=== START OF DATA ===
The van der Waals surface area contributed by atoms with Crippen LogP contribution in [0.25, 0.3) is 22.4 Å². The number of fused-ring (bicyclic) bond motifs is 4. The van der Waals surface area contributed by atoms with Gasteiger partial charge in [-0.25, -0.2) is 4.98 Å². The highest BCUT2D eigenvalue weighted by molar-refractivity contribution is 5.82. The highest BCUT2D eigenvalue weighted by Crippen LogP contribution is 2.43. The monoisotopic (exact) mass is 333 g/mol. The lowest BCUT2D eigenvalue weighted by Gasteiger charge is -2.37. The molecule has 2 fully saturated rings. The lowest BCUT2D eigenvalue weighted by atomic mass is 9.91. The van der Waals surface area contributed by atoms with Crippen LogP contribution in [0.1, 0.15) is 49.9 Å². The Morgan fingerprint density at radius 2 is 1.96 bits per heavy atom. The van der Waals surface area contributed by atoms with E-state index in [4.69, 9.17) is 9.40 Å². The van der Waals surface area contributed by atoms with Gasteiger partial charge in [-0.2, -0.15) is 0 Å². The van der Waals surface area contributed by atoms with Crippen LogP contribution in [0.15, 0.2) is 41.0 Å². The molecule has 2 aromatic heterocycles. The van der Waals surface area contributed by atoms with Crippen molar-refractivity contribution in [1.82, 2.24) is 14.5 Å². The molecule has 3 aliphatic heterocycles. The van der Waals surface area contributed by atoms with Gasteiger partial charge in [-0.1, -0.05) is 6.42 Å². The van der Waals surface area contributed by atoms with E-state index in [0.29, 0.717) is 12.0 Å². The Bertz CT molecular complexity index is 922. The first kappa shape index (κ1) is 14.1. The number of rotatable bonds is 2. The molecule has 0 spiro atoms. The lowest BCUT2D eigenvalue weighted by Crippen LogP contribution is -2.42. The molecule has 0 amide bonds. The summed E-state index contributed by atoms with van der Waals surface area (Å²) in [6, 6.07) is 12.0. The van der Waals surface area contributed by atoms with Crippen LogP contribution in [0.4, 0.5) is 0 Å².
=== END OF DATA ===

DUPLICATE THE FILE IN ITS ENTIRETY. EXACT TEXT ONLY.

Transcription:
The van der Waals surface area contributed by atoms with Crippen LogP contribution in [0.25, 0.3) is 22.4 Å². The number of fused-ring (bicyclic) bond motifs is 4. The van der Waals surface area contributed by atoms with Gasteiger partial charge in [-0.25, -0.2) is 4.98 Å². The highest BCUT2D eigenvalue weighted by molar-refractivity contribution is 5.82. The highest BCUT2D eigenvalue weighted by Crippen LogP contribution is 2.43. The monoisotopic (exact) mass is 333 g/mol. The lowest BCUT2D eigenvalue weighted by Gasteiger charge is -2.37. The molecule has 2 fully saturated rings. The lowest BCUT2D eigenvalue weighted by atomic mass is 9.91. The van der Waals surface area contributed by atoms with Crippen LogP contribution in [0.1, 0.15) is 49.9 Å². The Morgan fingerprint density at radius 2 is 1.96 bits per heavy atom. The van der Waals surface area contributed by atoms with E-state index in [4.69, 9.17) is 9.40 Å². The van der Waals surface area contributed by atoms with Gasteiger partial charge in [-0.2, -0.15) is 0 Å². The van der Waals surface area contributed by atoms with Crippen LogP contribution in [0.15, 0.2) is 41.0 Å². The molecule has 2 aromatic heterocycles. The van der Waals surface area contributed by atoms with Crippen molar-refractivity contribution in [1.82, 2.24) is 14.5 Å². The molecule has 3 aliphatic heterocycles. The van der Waals surface area contributed by atoms with Gasteiger partial charge in [-0.1, -0.05) is 6.42 Å². The van der Waals surface area contributed by atoms with E-state index in [0.29, 0.717) is 12.0 Å². The Bertz CT molecular complexity index is 922. The first kappa shape index (κ1) is 14.1. The number of rotatable bonds is 2. The molecule has 0 spiro atoms. The lowest BCUT2D eigenvalue weighted by Crippen LogP contribution is -2.42. The molecule has 0 amide bonds. The summed E-state index contributed by atoms with van der Waals surface area (Å²) in [6, 6.07) is 12.0. The van der Waals surface area contributed by atoms with Crippen LogP contribution in [0.4, 0.5) is 0 Å².